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Q&A: MindShare Entertainment's David Lang

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NEW YORK (AdAge.com) -- As media agencies continue their transition toward leading brand strategy with digital integration and branded entertainment, MediaWorks checks in with some of the players charged with making it happen.
David Lang
David Lang

David Lang, an Emmy-award winning producer recently was named president of MindShare Entertainment -- one of several promotions the company announced to accommodate the growth of branded entertainment in media-services agencies.

Mr. Lang, who joined MindShare Entertainment in 2005 as director-programming, worked on projects such as "In the Motherhood," a multichannel program sponsored by Sprint and Unilever's Suave brand that featured user-inspired content for moms. Mr. Lang also worked on "The Rookie," a web-based series inspired by Fox's show "24" for Unilever's Degree deodorant.

Prior to joining MindShare, Mr. Lang worked as senior VP-development and production, at Lorne Michaels' Broadway Video. Previously, he was a producer of "The Rosie O'Donnell Show," where he was awarded an Emmy. Mr. Lang has also worked at Al Burton Productions as a development consultant and director of communications.

MediaWorks: What's an example of branded entertainment that's worked, and why was it successful?

David Lang: What makes [campaigns] successful [for us] is we always create based on an insight, based on analytics, and then we create an entertainment campaign out of that. So we always make sure that what we create is focused on the brand messaging and positioning of clients.

In the case of "In the Motherhood," one of the insights was that moms were looking for entertainment online. The internet is increasingly becoming a place for moms to talk, to be a part of a community and decompress. So we used those insights in creating the entertainment component as well as our community component of "In the Motherhood."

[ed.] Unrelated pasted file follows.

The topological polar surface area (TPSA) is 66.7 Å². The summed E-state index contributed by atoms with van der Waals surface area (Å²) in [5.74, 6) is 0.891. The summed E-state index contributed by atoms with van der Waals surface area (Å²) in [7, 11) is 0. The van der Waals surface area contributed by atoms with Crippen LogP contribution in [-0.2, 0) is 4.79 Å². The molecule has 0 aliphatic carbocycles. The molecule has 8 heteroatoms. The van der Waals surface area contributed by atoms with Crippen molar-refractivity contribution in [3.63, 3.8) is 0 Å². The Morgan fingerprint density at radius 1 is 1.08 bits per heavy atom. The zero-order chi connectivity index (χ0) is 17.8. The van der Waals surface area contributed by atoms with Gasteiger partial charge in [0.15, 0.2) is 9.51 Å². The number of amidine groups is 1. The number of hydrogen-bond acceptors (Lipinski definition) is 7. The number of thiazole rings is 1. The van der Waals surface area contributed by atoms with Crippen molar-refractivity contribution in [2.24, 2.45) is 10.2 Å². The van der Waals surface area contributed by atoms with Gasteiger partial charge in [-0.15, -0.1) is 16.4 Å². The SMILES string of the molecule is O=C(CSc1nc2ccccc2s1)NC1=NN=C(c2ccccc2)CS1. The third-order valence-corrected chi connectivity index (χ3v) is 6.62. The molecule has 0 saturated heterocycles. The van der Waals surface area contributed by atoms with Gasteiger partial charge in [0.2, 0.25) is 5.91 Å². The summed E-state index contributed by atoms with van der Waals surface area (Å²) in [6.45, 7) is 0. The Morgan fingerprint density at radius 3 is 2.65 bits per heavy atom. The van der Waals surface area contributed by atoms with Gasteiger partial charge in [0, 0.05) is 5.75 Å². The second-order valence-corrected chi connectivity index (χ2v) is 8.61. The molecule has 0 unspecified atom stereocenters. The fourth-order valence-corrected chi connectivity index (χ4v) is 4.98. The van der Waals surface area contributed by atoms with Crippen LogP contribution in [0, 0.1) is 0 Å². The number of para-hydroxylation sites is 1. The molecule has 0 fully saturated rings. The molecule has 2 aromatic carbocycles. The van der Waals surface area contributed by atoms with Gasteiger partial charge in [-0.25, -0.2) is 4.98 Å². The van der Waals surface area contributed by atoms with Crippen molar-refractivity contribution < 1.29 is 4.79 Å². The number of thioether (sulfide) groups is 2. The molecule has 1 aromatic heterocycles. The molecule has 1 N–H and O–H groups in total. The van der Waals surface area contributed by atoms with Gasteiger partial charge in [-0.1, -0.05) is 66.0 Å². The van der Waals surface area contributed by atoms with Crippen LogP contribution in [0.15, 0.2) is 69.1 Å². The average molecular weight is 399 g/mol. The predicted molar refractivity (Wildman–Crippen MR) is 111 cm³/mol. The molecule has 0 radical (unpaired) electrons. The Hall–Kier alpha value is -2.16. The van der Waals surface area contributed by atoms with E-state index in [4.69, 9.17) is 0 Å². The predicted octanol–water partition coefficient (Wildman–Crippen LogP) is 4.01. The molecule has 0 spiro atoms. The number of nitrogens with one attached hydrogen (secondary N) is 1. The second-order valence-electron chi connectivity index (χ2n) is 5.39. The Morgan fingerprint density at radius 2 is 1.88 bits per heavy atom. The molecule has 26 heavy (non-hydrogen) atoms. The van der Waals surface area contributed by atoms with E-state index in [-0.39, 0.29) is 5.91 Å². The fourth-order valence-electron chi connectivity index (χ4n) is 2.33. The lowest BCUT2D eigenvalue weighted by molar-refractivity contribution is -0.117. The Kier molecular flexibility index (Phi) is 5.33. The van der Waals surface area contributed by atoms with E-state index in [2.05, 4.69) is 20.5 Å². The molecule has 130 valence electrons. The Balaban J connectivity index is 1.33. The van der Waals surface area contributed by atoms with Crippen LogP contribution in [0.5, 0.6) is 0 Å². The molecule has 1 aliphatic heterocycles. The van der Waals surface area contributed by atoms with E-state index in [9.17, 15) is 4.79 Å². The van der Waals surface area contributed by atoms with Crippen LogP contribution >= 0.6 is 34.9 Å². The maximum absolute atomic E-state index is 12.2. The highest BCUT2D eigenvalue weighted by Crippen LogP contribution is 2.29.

MediaWorks: What is the best way for marketers to take advantage of user-generated content?

Mr. Lang: I don't know if there is a best way. In the case of "In the Motherhood," we were able to use the phenomenon of user-generated content, but mitigate any downside because we had professional writers take the user-generated stories and polish them before incorporating them into our scripted episodes starring [actress] Leah Remini. So we had real-life experiences from a mom in city X brought to life by a professional script writer and top name talent.

MediaWorks: How has branded entertainment evolved?

Mr. Lang: Earlier this year, we did a deal with Fox studios with "24" where we created a new character called "The Rookie" ... and this character was based on the brand message and position of Degree, but it was also right for the brand of "24." So we basically turned the integration model on its head in that we didn't integrate Degree within the show. We were able to leverage all the assets of the show outside the show and create new custom content for our clients. That was a very different model of integration.

MediaWorks: So it sounds as if branded entertainment has grown up a bit?

Mr. Lang: The whole world of branded entertainment or content marketing is just going to grow due to all the factors in the marketplace, from fragmentation to breaking though the clutter to broadband hitting critical mass. Clients are looking for new and different ways to reach their target consumers and engage them.

The past couple of years it's been about engagement and emotional connection, but this past year, we have two examples where we have taken integration a huge step forward and actually been able to show an increase in sales.
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